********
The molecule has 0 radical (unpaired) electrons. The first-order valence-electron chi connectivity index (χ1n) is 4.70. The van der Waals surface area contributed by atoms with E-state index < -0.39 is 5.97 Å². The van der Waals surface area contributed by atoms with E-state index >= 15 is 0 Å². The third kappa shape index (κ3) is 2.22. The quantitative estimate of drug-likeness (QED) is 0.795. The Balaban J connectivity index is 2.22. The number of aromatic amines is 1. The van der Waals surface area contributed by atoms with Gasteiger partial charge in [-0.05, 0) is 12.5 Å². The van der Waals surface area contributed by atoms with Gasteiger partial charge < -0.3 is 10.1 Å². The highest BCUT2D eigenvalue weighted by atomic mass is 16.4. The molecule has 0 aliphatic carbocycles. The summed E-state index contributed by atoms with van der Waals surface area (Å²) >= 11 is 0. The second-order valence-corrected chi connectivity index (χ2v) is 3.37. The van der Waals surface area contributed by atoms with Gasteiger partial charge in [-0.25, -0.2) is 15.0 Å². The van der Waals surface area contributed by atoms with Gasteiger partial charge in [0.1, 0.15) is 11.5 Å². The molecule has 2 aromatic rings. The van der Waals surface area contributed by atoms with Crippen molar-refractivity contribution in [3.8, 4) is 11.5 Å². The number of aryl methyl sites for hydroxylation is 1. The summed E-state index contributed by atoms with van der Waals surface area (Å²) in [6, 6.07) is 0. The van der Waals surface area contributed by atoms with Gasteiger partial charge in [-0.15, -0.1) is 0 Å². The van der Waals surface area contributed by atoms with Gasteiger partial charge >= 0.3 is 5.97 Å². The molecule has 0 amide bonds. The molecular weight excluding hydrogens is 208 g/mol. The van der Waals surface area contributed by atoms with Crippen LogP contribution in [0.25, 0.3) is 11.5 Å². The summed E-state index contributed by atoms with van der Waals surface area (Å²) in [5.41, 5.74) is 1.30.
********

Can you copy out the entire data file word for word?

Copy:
The molecule has 0 radical (unpaired) electrons. The first-order valence-electron chi connectivity index (χ1n) is 4.70. The van der Waals surface area contributed by atoms with E-state index < -0.39 is 5.97 Å². The van der Waals surface area contributed by atoms with E-state index >= 15 is 0 Å². The third kappa shape index (κ3) is 2.22. The quantitative estimate of drug-likeness (QED) is 0.795. The Balaban J connectivity index is 2.22. The number of aromatic amines is 1. The van der Waals surface area contributed by atoms with Gasteiger partial charge in [-0.05, 0) is 12.5 Å². The van der Waals surface area contributed by atoms with Gasteiger partial charge < -0.3 is 10.1 Å². The highest BCUT2D eigenvalue weighted by atomic mass is 16.4. The molecule has 0 aliphatic carbocycles. The summed E-state index contributed by atoms with van der Waals surface area (Å²) >= 11 is 0. The second-order valence-corrected chi connectivity index (χ2v) is 3.37. The van der Waals surface area contributed by atoms with Gasteiger partial charge in [-0.25, -0.2) is 15.0 Å². The van der Waals surface area contributed by atoms with Gasteiger partial charge in [0.1, 0.15) is 11.5 Å². The molecule has 2 aromatic rings. The van der Waals surface area contributed by atoms with Crippen molar-refractivity contribution in [3.8, 4) is 11.5 Å². The number of aryl methyl sites for hydroxylation is 1. The summed E-state index contributed by atoms with van der Waals surface area (Å²) in [6, 6.07) is 0. The van der Waals surface area contributed by atoms with Gasteiger partial charge in [-0.15, -0.1) is 0 Å². The van der Waals surface area contributed by atoms with Gasteiger partial charge >= 0.3 is 5.97 Å². The molecule has 0 amide bonds. The molecular weight excluding hydrogens is 208 g/mol. The van der Waals surface area contributed by atoms with Crippen LogP contribution in [0.25, 0.3) is 11.5 Å². The summed E-state index contributed by atoms with van der Waals surface area (Å²) in [5.41, 5.74) is 1.30.